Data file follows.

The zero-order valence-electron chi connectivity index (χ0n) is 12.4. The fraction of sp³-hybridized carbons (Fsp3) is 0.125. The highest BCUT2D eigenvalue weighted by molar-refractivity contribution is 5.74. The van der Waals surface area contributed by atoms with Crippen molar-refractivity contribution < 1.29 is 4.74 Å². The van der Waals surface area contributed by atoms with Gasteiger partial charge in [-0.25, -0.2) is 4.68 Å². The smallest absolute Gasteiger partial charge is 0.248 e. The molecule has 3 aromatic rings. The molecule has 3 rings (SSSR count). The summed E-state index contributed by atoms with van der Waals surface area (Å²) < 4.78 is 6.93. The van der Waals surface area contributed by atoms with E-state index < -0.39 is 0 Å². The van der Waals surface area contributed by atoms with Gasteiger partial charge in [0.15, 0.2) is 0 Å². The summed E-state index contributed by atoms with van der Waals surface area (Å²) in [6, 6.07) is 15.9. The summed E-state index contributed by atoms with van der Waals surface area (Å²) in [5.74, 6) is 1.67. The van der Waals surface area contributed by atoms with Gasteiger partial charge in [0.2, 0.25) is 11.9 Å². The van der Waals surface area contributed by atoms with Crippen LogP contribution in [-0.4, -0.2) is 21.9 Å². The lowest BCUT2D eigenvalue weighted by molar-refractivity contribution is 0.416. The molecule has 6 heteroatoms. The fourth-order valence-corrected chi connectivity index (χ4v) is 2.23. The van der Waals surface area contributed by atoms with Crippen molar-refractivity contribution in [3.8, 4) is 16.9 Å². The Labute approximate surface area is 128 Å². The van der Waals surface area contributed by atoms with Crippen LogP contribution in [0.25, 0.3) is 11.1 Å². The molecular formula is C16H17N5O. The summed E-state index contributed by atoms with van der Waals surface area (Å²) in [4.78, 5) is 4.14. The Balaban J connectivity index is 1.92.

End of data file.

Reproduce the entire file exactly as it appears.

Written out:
The zero-order valence-electron chi connectivity index (χ0n) is 12.4. The fraction of sp³-hybridized carbons (Fsp3) is 0.125. The highest BCUT2D eigenvalue weighted by molar-refractivity contribution is 5.74. The van der Waals surface area contributed by atoms with Crippen molar-refractivity contribution < 1.29 is 4.74 Å². The van der Waals surface area contributed by atoms with Gasteiger partial charge in [-0.25, -0.2) is 4.68 Å². The smallest absolute Gasteiger partial charge is 0.248 e. The molecule has 3 aromatic rings. The molecule has 3 rings (SSSR count). The summed E-state index contributed by atoms with van der Waals surface area (Å²) < 4.78 is 6.93. The van der Waals surface area contributed by atoms with E-state index < -0.39 is 0 Å². The van der Waals surface area contributed by atoms with Gasteiger partial charge in [0.15, 0.2) is 0 Å². The summed E-state index contributed by atoms with van der Waals surface area (Å²) in [6, 6.07) is 15.9. The summed E-state index contributed by atoms with van der Waals surface area (Å²) in [5.74, 6) is 1.67. The van der Waals surface area contributed by atoms with Gasteiger partial charge in [0.2, 0.25) is 11.9 Å². The van der Waals surface area contributed by atoms with Crippen LogP contribution in [-0.4, -0.2) is 21.9 Å². The lowest BCUT2D eigenvalue weighted by molar-refractivity contribution is 0.416. The molecule has 6 heteroatoms. The fourth-order valence-corrected chi connectivity index (χ4v) is 2.23. The van der Waals surface area contributed by atoms with Crippen molar-refractivity contribution in [3.8, 4) is 16.9 Å². The Labute approximate surface area is 128 Å². The van der Waals surface area contributed by atoms with Crippen LogP contribution in [0.25, 0.3) is 11.1 Å². The molecular formula is C16H17N5O. The summed E-state index contributed by atoms with van der Waals surface area (Å²) in [4.78, 5) is 4.14. The Balaban J connectivity index is 1.92.